By Penketh Group Insights Team
31st May 2021
With so many companies around the world shouting their new flexible working policies from the rooftops and others proudly declaring 100% remote teams that will no longer use an office as basecamp, there’s a great deal of pressure on those employers on the other side of the fence who don’t feel that those routes would be right for them.
The past few weeks, since UK restrictions started their gradual lifting, the media has been full of articles about going back to work. Mostly, about world-leading companies and global brands who are adopting more flexible ways of working post-pandemic – moves that will almost certainly influence the population of small and medium-sized businesses who look up to them as trailblazers.
Many companies are adopting a blended or hybrid approach to working, whereby employees work a portion of the week in the office and the rest from home or another remote location of their choosing. Some companies have even ditched the office environment entirely, choosing to operate fully remote teams, a move that has both positive and negative consequences.
In this article, we’re here to let those business owners and employers who don’t feel that things like fully remote working, blended/hybrid working, or working from home will be to the benefit of their business or its workforce.
We’re here to say that it’s okay to want your teams back in the office if you feel that it’s in everybody’s best interests, and here are a few perfectly valid reasons why including:
- Departmental nuances leading to feelings of unfair treatment
- Employees preferring to be in an office environment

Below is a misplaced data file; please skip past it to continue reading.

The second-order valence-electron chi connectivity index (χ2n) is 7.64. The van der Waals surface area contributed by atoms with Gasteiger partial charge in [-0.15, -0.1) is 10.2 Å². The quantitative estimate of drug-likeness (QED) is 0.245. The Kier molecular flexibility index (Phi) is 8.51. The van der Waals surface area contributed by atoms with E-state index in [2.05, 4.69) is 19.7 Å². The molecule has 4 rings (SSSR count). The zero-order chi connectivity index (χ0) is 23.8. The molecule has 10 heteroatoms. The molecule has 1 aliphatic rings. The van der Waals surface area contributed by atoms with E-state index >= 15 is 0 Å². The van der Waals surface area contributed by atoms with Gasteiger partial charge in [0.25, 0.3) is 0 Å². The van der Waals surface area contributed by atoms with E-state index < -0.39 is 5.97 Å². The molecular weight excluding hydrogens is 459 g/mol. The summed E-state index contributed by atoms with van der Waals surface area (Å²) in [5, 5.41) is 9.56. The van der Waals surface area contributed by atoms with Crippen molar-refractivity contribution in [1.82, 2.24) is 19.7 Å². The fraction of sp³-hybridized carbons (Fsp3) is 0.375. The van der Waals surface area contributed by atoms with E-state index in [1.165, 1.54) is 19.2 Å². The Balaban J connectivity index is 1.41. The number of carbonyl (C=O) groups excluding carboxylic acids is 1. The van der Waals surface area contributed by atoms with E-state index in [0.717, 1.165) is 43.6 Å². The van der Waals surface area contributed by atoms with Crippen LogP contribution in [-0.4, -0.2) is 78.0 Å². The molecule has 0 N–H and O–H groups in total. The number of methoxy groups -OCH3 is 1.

- The benefits of human interaction and in-person collaboration
Now, let’s look at each of these a little more closely…
The benefits of bringing staff back to work:
Remote working might not lend itself to your industry
A body of research published by the British Chambers of Commerce revealed significant differences from sector to sector when it came to remote working:
Almost 80% of B2B businesses like finance and law were in a position to offer working from home throughout the pandemic, in comparison to just 61% of manufacturers and 54% of B2C companies like hospitality and retail.
So, for those companies that have staff carrying out roles that can be done from anywhere in the world (e.g. marketing) remote working is a realistic and positive option. However, for the likes of manufacturers who need to operate machinery in order to do their jobs, remote and/or home working just isn’t an option.
In companies where there is a mix of departments or teams, some that could do their jobs remotely and some which couldn’t, there might be issues around employees who can’t work from home feeling unfairly treated and a resulting dip in morale.
This would give light to a classic you-can’t-please-everyone dilemma and for some, the best solution would be to stick to how things were before to avoid any upset or tension across teams.
Is it even what your employees want?
Just because something hits the news headlines as a trend or a bandwagon that many others are hopping on board, doesn’t mean it’s something you’re obliged to engage with.
At this point in time (and who knows, this could change down the road), permitting remote working isn’t required by law so it isn’t something employers should feel backed into. If you feel that any form of remote working would negatively impact the wellbeing, safety, and/or performance of your staff, it’s okay to leave it off the table for now.